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Gran Turismo 5  (Source: Sony)

Lucas Ordonez didn't have the money to race professionally. However, his obsessive play of the realistic racing sim Gran Turismo on Playstation consoles earned him the right to compete in real world racing. Now he has his first victory under his belt and is one of Europe's hottest new racers.  (Source: PC Authority)
Driver is competing -- and winning -- races he once played in video games

Lucas Ordoñez always loved cars and dreamed of being a professional race driver when he grew up.  In 2008, though, he had abandoned that dream as he lacked the finances necessary to become a professional racer.  The 22-year-old instead indulged in his passion by playing Gran Turismo and other racing games, when he wasn't working on his Master of Business Administration (MBA) degree.

His life dramatically changed when Sony held a European PlayStation competition looking for the best "virtual driver" in Europe according to PC Authority.  Ordoñez, who lives in Spain, bested almost 25,000 of his fellow auto enthusiasts and won, gaining the chance to represent his nation at the Playstation GT academy, a special camp designed to help the hardcore console racing gaming geeks transition their skills into real world racing.

At the camp, Ordoñez proved a natural at racing in real world cars.  He found his "experience to be consistent in the laps and to know the perfect line in the tracks" had helped him to be able to recognize real-world braking points.  However, much work remained.  In the latter half of 2008, Ordoñez continued to work on his MBA and in the meantime hired a personal trainer to whip him into the shape necessary to handle the G-forces which professional racers experience.

On the weekends he competed in smaller European races in order to obtain his international race drivers 'C' license, which requires a certain amount of track time at national certified tracks.  Most of these races were RJN Motorsport Team events held in the UK.

It wasn't long before Ordoñez received his license.  And he didn't start small -- he took off to compete in the famous GTA Dubai International 24 Hour race in 2009.  Racing in a Nissan 350Z, he completed 451 laps and 2431km in 24 hr.  That impressive performance earned him a 9th place finish, and put him in a tie with English former F1 Gun, Johnny Herbert.

Then came an even greater accomplishment.  Ordoñez won the European GTA Cup for RJN Motorsport, a very high profile event.  Ordoñez now appears poised to enjoy a very successful and financially rewarding racing career, all thanks to his gaming experience.

Encouraged by the success, this year Sony is planning an even bigger 2010 GT Academy.  Gamers will compete in five stages.  The first two stages will give gamers a chance to compete in the unreleased Gran Turismo 5, which is due out in March 2010 (a prologue version is currently available).  The next stage will put those who prevail in the camp with real world race cars.  Couch potato gamers beware -- a fourth stage will pit the two best real-world drivers against each other mental, but also athletic tests, to show their mettle.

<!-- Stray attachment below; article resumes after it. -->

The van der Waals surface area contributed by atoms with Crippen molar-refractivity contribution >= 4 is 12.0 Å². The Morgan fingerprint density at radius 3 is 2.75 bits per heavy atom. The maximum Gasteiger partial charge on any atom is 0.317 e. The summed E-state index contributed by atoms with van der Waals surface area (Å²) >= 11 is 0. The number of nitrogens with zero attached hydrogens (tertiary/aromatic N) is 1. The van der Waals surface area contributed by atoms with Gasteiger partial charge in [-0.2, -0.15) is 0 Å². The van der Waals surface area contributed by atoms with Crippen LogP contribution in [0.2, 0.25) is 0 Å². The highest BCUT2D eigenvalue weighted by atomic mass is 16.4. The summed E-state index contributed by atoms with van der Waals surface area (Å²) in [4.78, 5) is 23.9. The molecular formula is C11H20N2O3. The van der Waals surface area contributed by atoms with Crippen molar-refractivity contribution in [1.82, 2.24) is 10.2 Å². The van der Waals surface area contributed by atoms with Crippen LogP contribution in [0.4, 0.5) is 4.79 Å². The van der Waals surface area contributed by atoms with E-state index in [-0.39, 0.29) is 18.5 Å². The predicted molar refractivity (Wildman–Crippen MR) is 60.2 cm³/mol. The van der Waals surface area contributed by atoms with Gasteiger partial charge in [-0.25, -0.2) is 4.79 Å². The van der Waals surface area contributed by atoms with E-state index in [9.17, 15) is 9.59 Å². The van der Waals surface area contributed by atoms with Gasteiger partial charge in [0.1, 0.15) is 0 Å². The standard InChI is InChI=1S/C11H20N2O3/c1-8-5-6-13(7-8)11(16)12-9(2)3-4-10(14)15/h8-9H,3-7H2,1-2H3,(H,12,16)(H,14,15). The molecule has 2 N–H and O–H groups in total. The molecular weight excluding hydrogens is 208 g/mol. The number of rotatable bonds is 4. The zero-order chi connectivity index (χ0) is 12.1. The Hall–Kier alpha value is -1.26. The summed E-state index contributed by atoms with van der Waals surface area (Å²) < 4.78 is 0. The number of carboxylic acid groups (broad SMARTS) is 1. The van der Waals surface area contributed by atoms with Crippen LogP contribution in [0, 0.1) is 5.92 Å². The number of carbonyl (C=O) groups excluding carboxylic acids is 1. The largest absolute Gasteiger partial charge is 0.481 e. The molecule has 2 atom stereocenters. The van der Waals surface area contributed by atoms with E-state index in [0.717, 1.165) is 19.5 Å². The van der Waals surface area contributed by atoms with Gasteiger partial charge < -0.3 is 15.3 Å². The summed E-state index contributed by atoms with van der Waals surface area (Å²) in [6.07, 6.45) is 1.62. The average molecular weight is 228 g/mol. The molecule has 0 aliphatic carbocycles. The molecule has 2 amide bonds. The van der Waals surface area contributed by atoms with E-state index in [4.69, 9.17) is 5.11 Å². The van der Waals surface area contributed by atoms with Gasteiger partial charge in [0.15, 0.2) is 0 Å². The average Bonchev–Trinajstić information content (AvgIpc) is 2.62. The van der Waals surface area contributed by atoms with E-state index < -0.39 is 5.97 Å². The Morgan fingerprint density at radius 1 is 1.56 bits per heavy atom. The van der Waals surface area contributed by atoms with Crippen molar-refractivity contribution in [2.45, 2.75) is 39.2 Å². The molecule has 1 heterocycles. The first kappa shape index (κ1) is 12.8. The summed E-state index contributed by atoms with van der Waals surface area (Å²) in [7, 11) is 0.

Much like Ordoñez, one lucky winner will get the chance to drive a Nissan 370Z prepared by RJN Motorsport in May 2010's European GT4 Cup.

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By Lonyo on 12/4/2009 10:11:49 AM , Rating: 2
You can get quite close to the feeling with a wheel etc in games.
The feeling of being on the edge of grip and understeering wide in a computer game with a wheel and the same feeling in a regular road car on regular roads isn't that much different, one is just more dangerous than the other and happens less often (assuming you are a sensible driver).
How that compares to driving a real racing car around a track I have no idea, but some elements, including things like understeer when you go in too hot, you can feel in the right games with the right equipment.

By IcePickFreak on 12/4/2009 2:50:09 PM , Rating: 2
Yeah I think it has a lot more to do with letting you learn some technical aspects - over/understeer, braking points, driving line. It's naturally going to be different in the real world, but once you understand the metrics behind it you can re-adjust yourself in the real world. Obviously there are a lot of other factors that can't be represented in a game, but there are still some valuable lessons you can carry over and gives you an edge up on someone else who just started racing but has no practice on the technical aspects of racing.

Same with flight sims. While someone who plays flight sims all the time isn't going to be a pro pilot right off the bat they'll definitely have a better understanding of the technical philosophies behind it.

The theoretical problem of being in an airplane with no pilot, I know I'd much rather have someone who's a flight sim buff attempt a landing than a common person who doesn't. It may be a crash landing, but I'd wager you're chances of survival are several fold that of someone who doesn't have the sim experience.

By stubeck on 12/4/2009 6:33:58 PM , Rating: 2
The biggest difference between driving on a computer versus driving in real life is the seat of your pants feeling of grip, and the g-forces involved. Racing in a game like GT is mainly useful for learning tracks, basic setup work, and also learning how to drive around other cars. It won't teach you how to drive at the limit, or how to deal with how brakes get worse as they heat up, since none of these are modeled in a game like GT.

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